Punishing women and criminal justice failure

Laurel Townhead and Rebecca Roberts
Wednesday, 5 February 2014

'Taking the most hurt people out of society and punishing them in order to teach them how to live within society is, at best, futile. Whatever else a prisoner knows, she knows everything there is to know about punishment because that is exactly what she has grown up with. Whether it is childhood sexual abuse, indifference, neglect; punishment is most familiar to her.'

This powerful observation by former prisoner and founder of Women in Prison, Chris Tchaikovsky, sums up what campaign organisations, government reports and academic studies consistently tell us about women caught up in the criminal justice system. As famously documented by Baroness Corston, women captured by criminal justice usually have personal histories of trauma, poverty and crisis. Alongside this we know that criminal justice agencies, with their primary purpose of punishment, offer limited opportunities for support and treatment, so often associated with ‘rehabilitation’ and helping women to move forward with their lives. Criminal justice frequently does more harm than good.


Risky or at risk?

In 2011, almost 300,000 women were sentenced by the courts. Most of these sentences were fines (77%) with the remainder including community sentences, discharges, suspended sentences and custody. On 3rd February 2013 there were 3,786 women in prison. Why were they there?

Data collated by the Prison Reform Trust in 2013 shows that the vast majority of women entering prison under sentence have committed non-violent offences. Most are received on sentences of six months or under. The most common offence is shoplifting (eight times more women are sentenced for this than for the next most common, which is benefit dishonesty). A significant proportion are detained for breach of a court order.  

A history of harm

As the opening quote says, women’s experience of punishment is not limited to criminal justice sanctions. Punishment is a common thread in women’s lives before they come into contact with criminal justice. Over half of the women in prison report emotional, physical or sexual abuse as child and over half report having experienced domestic violence. Although, as any women’s organisation will tell you, underreporting means that these figures are likely to be underestimates.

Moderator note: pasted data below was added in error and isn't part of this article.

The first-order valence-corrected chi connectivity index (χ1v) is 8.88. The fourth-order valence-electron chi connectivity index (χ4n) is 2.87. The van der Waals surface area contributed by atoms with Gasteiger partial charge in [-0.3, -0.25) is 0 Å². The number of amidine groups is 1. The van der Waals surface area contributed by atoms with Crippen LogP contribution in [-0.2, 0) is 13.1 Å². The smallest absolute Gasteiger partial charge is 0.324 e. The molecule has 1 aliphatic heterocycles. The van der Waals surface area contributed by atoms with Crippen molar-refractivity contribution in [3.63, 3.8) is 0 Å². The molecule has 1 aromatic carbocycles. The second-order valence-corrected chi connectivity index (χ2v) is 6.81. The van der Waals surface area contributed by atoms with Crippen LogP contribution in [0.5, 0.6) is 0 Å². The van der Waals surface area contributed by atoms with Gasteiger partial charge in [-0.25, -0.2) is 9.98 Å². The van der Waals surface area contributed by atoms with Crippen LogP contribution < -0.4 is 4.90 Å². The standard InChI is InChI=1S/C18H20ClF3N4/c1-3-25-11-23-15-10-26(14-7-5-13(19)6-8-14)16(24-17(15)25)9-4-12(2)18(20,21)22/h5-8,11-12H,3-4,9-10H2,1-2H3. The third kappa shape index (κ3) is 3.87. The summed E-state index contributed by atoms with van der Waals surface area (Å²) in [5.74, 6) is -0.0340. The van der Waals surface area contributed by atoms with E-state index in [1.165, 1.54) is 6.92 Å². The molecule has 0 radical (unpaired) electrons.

Repeating cycles of powerlessness and punishment

There is significant need amongst women in the criminal justice system, as detailed by a recent article in the New Statesman. Criminal justice responses reinforce women’s experiences of powerlessness and subjugation, causing further harm. The rate of self harm by women in prison custody is 10 times higher than the rate for men (2,104 incidents per 1,000 women compared to 194 incidents per 1,000 male prisoners). Women are subject to more punishment once they are in prison with higher rates of disciplinary proceedings against them than men, leading the Ministry of Justice to conclude that 'women may be less able (due for example to mental health issues) to conform to prison rules'. Just under half of women in prison have attempted suicide at some point in their life.

Voiceless victims?

These are striking facts. We must also be wary of an approach that strips women of their identities and reduces them to a few (shocking) statistics. Doing so might help focus attention briefly on women in criminal justice but it does not reverse the harm or address its root causes. Seeing women through the lens of victimhood reinforces ideas of needing to do something to them to help them, enabling the idea of prison or other criminal justice responses ‘for their own good’. Women need opportunities and resources to change their own lives. 

Limiting criminal justice

It is important to reflect on the systemic and societal inequalities that women face and the failure to effectively recognise and respond to need prior to contact with criminal justice. This underpins how and why Women in Prison works with women in criminal justice and why, Women in Prison and the Centre for Crime and Justice Studies are jointly undertaking Justice Matters for Women

This does not mean we should abandon women currently caught up in the system or ignore the harms some women have caused – quite the opposite. However, given what we know, we feel there is strong evidence in favour of reconsidering the role of criminal justice as a primary mechanism for responding to and resolving harm for women whether they are ‘victims’ or have broken the law – or, as indeed it seems is often the case – are both. We are keen to collaborate with others to challenge the role of criminal justice in women’s lives and seek out and build on existing practical alternatives.

Laurel Townhead is Policy and Campaigns Manager at Women in Prison. Rebecca Roberts is Senior Policy Associate at the Centre for Crime and Justice Studies.

Related items

Is criminal justice a form of violence against women? (25 November, 2013)
Criminal justice and reducing the harms women face - opening Pandora's box (27 January, 2014)
Punishing women and criminal justice failure (6 February, 2014)
Addressing violence against women beyond criminal justice (11 Feb, 2014)

Visit the Justice Matters for Women project page for other articles in this series and to register for our workshop event on 26 March 2014.